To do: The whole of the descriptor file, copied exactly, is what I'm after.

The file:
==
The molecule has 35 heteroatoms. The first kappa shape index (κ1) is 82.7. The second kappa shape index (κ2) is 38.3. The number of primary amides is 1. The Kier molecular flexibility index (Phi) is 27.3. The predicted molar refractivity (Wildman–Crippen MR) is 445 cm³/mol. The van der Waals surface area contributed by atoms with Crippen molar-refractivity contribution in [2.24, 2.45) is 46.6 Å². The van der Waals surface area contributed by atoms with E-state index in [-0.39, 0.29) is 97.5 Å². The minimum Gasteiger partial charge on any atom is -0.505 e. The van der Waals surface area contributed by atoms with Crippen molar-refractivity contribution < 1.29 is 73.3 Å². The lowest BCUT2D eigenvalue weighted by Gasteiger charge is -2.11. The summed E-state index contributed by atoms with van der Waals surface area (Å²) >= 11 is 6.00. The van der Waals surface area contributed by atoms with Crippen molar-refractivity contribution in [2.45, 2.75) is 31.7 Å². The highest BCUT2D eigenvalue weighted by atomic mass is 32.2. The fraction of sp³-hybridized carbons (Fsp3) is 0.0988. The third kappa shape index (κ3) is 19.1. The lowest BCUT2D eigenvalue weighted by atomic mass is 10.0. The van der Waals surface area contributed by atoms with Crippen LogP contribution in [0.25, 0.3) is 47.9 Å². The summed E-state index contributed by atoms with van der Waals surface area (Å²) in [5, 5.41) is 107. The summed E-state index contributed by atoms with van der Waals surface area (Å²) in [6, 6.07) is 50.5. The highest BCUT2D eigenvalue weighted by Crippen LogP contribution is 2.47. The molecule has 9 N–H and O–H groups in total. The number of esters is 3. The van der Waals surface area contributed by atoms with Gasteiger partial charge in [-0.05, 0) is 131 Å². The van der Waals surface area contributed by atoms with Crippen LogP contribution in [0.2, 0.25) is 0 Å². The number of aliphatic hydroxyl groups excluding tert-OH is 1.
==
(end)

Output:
The molecule has 35 heteroatoms. The first kappa shape index (κ1) is 82.7. The second kappa shape index (κ2) is 38.3. The number of primary amides is 1. The Kier molecular flexibility index (Phi) is 27.3. The predicted molar refractivity (Wildman–Crippen MR) is 445 cm³/mol. The van der Waals surface area contributed by atoms with Crippen molar-refractivity contribution in [2.24, 2.45) is 46.6 Å². The van der Waals surface area contributed by atoms with E-state index in [-0.39, 0.29) is 97.5 Å². The minimum Gasteiger partial charge on any atom is -0.505 e. The van der Waals surface area contributed by atoms with Crippen molar-refractivity contribution < 1.29 is 73.3 Å². The lowest BCUT2D eigenvalue weighted by Gasteiger charge is -2.11. The summed E-state index contributed by atoms with van der Waals surface area (Å²) >= 11 is 6.00. The van der Waals surface area contributed by atoms with Crippen molar-refractivity contribution in [2.45, 2.75) is 31.7 Å². The highest BCUT2D eigenvalue weighted by atomic mass is 32.2. The fraction of sp³-hybridized carbons (Fsp3) is 0.0988. The third kappa shape index (κ3) is 19.1. The lowest BCUT2D eigenvalue weighted by atomic mass is 10.0. The van der Waals surface area contributed by atoms with Crippen LogP contribution in [0.25, 0.3) is 47.9 Å². The summed E-state index contributed by atoms with van der Waals surface area (Å²) in [5, 5.41) is 107. The summed E-state index contributed by atoms with van der Waals surface area (Å²) in [6, 6.07) is 50.5. The highest BCUT2D eigenvalue weighted by Crippen LogP contribution is 2.47. The molecule has 9 N–H and O–H groups in total. The number of esters is 3. The van der Waals surface area contributed by atoms with Gasteiger partial charge in [-0.05, 0) is 131 Å². The van der Waals surface area contributed by atoms with Crippen LogP contribution in [0.2, 0.25) is 0 Å². The number of aliphatic hydroxyl groups excluding tert-OH is 1.